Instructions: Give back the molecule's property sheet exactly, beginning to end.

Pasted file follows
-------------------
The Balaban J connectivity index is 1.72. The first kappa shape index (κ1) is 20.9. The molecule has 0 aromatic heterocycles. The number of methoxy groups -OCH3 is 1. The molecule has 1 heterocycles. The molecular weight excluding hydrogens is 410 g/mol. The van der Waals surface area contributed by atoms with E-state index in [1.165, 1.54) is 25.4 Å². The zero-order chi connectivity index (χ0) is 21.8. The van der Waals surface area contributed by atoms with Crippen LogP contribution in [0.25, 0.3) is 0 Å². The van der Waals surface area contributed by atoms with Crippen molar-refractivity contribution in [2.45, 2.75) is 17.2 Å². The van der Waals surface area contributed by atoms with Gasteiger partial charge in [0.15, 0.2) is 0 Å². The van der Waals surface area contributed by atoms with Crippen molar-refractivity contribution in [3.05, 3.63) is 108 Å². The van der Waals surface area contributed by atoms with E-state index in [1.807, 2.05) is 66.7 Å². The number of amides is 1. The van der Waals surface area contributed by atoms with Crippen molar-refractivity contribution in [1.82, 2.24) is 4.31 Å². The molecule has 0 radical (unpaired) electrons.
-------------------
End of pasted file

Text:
The Balaban J connectivity index is 1.72. The first kappa shape index (κ1) is 20.9. The molecule has 0 aromatic heterocycles. The number of methoxy groups -OCH3 is 1. The molecule has 1 heterocycles. The molecular weight excluding hydrogens is 410 g/mol. The van der Waals surface area contributed by atoms with E-state index in [1.165, 1.54) is 25.4 Å². The zero-order chi connectivity index (χ0) is 21.8. The van der Waals surface area contributed by atoms with Crippen LogP contribution in [0.25, 0.3) is 0 Å². The van der Waals surface area contributed by atoms with Crippen molar-refractivity contribution in [2.45, 2.75) is 17.2 Å². The van der Waals surface area contributed by atoms with Gasteiger partial charge in [0.15, 0.2) is 0 Å². The van der Waals surface area contributed by atoms with Crippen molar-refractivity contribution in [3.05, 3.63) is 108 Å². The van der Waals surface area contributed by atoms with E-state index in [1.807, 2.05) is 66.7 Å². The number of amides is 1. The van der Waals surface area contributed by atoms with Crippen molar-refractivity contribution in [1.82, 2.24) is 4.31 Å². The molecule has 0 radical (unpaired) electrons.